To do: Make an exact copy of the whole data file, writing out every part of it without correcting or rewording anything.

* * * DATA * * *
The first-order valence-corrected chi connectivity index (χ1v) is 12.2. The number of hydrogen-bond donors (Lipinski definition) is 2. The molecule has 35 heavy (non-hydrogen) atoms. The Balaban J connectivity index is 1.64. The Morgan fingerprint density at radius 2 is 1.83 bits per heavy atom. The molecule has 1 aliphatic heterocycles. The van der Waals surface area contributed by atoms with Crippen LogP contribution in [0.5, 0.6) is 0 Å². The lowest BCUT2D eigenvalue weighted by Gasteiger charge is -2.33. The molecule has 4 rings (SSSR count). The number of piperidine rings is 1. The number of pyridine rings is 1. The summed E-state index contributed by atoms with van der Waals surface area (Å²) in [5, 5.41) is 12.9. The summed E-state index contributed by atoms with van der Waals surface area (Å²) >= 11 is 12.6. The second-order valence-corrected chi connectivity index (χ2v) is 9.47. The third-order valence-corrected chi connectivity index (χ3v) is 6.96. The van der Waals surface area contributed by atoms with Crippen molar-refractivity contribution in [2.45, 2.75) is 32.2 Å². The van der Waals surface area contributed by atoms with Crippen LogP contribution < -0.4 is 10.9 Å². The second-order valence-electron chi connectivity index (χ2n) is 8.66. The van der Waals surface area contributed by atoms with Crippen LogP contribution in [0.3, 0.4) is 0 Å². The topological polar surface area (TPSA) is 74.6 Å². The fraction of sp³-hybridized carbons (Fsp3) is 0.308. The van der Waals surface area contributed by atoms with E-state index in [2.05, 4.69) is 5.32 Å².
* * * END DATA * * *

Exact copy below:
The first-order valence-corrected chi connectivity index (χ1v) is 12.2. The number of hydrogen-bond donors (Lipinski definition) is 2. The molecule has 35 heavy (non-hydrogen) atoms. The Balaban J connectivity index is 1.64. The Morgan fingerprint density at radius 2 is 1.83 bits per heavy atom. The molecule has 1 aliphatic heterocycles. The van der Waals surface area contributed by atoms with Crippen LogP contribution in [0.5, 0.6) is 0 Å². The lowest BCUT2D eigenvalue weighted by Gasteiger charge is -2.33. The molecule has 4 rings (SSSR count). The number of piperidine rings is 1. The number of pyridine rings is 1. The summed E-state index contributed by atoms with van der Waals surface area (Å²) in [5, 5.41) is 12.9. The summed E-state index contributed by atoms with van der Waals surface area (Å²) >= 11 is 12.6. The second-order valence-corrected chi connectivity index (χ2v) is 9.47. The third-order valence-corrected chi connectivity index (χ3v) is 6.96. The van der Waals surface area contributed by atoms with Crippen molar-refractivity contribution in [2.45, 2.75) is 32.2 Å². The van der Waals surface area contributed by atoms with Crippen LogP contribution < -0.4 is 10.9 Å². The second-order valence-electron chi connectivity index (χ2n) is 8.66. The van der Waals surface area contributed by atoms with Crippen LogP contribution in [0.3, 0.4) is 0 Å². The topological polar surface area (TPSA) is 74.6 Å². The fraction of sp³-hybridized carbons (Fsp3) is 0.308. The van der Waals surface area contributed by atoms with E-state index in [2.05, 4.69) is 5.32 Å².